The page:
base. Place and compact material in the pipe bedding zone to minimum depth of 75mm beneath the pipe.
In order to ensure uniform support along the pipe barrel, a small indentation should be excavated in the pipe bedding zone to accommodate the pipe sockets. The pipe side support material should be placed evenly on both sides of the pipeline and compacted such that relative compaction is consistent with design. Side support material should be worked under the sides of the pipe to minimise voids and provide maximum pipe haunching, taking care to minimise distortion of the pipe and maintain alignment and grade.
The pipe overlay material should be levelled and compacted in layers, to a minimum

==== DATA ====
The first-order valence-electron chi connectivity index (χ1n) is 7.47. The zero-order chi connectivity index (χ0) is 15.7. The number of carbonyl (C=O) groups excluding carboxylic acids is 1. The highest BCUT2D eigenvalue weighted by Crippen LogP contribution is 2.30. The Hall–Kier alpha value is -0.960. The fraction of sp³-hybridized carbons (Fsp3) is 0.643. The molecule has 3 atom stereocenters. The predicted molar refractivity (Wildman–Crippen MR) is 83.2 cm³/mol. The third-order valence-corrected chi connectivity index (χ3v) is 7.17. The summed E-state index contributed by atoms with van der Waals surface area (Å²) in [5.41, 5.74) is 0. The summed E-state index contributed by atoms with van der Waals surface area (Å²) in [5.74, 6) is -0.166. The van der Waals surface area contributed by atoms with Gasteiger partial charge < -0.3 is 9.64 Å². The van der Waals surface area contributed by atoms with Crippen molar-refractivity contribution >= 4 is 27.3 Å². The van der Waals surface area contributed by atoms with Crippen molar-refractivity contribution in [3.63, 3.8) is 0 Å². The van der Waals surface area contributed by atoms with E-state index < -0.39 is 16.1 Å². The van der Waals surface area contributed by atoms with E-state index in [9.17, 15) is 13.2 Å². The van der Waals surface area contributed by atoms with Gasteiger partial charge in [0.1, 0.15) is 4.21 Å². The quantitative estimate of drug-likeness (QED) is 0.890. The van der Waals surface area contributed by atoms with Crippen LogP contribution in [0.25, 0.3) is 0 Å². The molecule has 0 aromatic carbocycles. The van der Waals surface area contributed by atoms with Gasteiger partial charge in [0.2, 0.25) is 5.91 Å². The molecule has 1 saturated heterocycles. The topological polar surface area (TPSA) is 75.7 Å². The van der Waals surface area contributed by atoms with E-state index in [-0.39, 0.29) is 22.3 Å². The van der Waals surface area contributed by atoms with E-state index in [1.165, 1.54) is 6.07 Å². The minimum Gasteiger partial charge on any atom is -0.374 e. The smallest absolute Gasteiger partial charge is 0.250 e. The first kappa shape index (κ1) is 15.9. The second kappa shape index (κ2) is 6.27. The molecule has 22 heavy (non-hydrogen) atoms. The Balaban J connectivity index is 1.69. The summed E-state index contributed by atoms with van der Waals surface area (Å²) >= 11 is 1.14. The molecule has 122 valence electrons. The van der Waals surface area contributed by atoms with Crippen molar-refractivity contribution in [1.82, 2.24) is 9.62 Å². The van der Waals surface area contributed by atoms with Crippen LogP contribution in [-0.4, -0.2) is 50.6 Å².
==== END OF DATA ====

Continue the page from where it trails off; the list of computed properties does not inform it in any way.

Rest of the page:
height of 150mm above the crown of the pipe, or as specified.
Backfill should be placed on the pipe overlay and compacted as specified but generally not in layers in excess of 300mm.
Complete the backfilling operation to finished surface level.
During construction, consideration of loading during placement and compaction of fill around the pipe and any other construction loading is critical. Care must be taken to ensure that any construction loading from trench compaction and road construction equipment does not overload the pipe.
The following minimum depths of compacted fill over the pipe apply for the placement and compaction of fill around StormPRO and SewerPRO.
|Construction Load||Minimum compacted fill over PRO pipes|
|Pedestrian vibrating plate||200mm|
|Vibratory rammer (up to 75kg)||250mm|
|Vibratory trench roller (up to 2t)||250mm|